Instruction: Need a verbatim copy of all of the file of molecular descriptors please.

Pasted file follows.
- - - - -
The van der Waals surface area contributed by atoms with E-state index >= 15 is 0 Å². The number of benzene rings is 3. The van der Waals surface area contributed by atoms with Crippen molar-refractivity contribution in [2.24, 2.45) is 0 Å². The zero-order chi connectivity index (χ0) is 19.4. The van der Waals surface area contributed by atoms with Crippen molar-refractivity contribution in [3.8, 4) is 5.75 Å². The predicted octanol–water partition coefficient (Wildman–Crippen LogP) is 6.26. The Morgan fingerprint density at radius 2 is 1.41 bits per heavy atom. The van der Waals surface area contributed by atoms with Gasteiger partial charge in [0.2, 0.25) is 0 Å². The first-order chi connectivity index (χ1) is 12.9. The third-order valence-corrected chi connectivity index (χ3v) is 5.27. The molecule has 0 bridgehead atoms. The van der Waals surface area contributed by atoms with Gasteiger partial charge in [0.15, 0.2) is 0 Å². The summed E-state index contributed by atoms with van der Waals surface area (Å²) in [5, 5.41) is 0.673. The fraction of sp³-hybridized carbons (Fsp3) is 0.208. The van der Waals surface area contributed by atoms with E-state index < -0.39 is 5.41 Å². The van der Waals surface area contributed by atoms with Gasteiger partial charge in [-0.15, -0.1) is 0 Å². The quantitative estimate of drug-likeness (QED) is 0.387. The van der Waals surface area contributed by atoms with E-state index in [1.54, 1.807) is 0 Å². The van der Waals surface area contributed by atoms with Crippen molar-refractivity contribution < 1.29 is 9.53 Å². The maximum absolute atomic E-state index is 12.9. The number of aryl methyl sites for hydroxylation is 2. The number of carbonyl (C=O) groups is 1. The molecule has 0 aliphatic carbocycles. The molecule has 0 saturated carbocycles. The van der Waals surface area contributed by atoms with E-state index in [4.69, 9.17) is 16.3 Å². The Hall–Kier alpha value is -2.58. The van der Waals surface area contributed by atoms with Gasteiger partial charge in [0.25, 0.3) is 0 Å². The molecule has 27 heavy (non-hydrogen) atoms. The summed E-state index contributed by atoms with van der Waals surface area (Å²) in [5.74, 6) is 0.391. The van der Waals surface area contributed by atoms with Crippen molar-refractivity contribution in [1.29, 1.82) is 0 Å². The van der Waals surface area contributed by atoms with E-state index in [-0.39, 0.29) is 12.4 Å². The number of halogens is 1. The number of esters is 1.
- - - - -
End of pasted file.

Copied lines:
The van der Waals surface area contributed by atoms with E-state index >= 15 is 0 Å². The number of benzene rings is 3. The van der Waals surface area contributed by atoms with Crippen molar-refractivity contribution in [2.24, 2.45) is 0 Å². The zero-order chi connectivity index (χ0) is 19.4. The van der Waals surface area contributed by atoms with Crippen molar-refractivity contribution in [3.8, 4) is 5.75 Å². The predicted octanol–water partition coefficient (Wildman–Crippen LogP) is 6.26. The Morgan fingerprint density at radius 2 is 1.41 bits per heavy atom. The van der Waals surface area contributed by atoms with Gasteiger partial charge in [0.2, 0.25) is 0 Å². The first-order chi connectivity index (χ1) is 12.9. The third-order valence-corrected chi connectivity index (χ3v) is 5.27. The molecule has 0 bridgehead atoms. The van der Waals surface area contributed by atoms with Gasteiger partial charge in [0.15, 0.2) is 0 Å². The summed E-state index contributed by atoms with van der Waals surface area (Å²) in [5, 5.41) is 0.673. The fraction of sp³-hybridized carbons (Fsp3) is 0.208. The van der Waals surface area contributed by atoms with E-state index < -0.39 is 5.41 Å². The van der Waals surface area contributed by atoms with Gasteiger partial charge in [-0.15, -0.1) is 0 Å². The quantitative estimate of drug-likeness (QED) is 0.387. The van der Waals surface area contributed by atoms with E-state index in [1.54, 1.807) is 0 Å². The van der Waals surface area contributed by atoms with Crippen molar-refractivity contribution < 1.29 is 9.53 Å². The maximum absolute atomic E-state index is 12.9. The number of aryl methyl sites for hydroxylation is 2. The number of carbonyl (C=O) groups is 1. The molecule has 0 aliphatic carbocycles. The molecule has 0 saturated carbocycles. The van der Waals surface area contributed by atoms with E-state index in [4.69, 9.17) is 16.3 Å². The Hall–Kier alpha value is -2.58. The van der Waals surface area contributed by atoms with Gasteiger partial charge in [0.25, 0.3) is 0 Å². The molecule has 27 heavy (non-hydrogen) atoms. The summed E-state index contributed by atoms with van der Waals surface area (Å²) in [5.74, 6) is 0.391. The van der Waals surface area contributed by atoms with Crippen molar-refractivity contribution in [1.29, 1.82) is 0 Å². The van der Waals surface area contributed by atoms with E-state index in [-0.39, 0.29) is 12.4 Å². The number of halogens is 1. The number of esters is 1.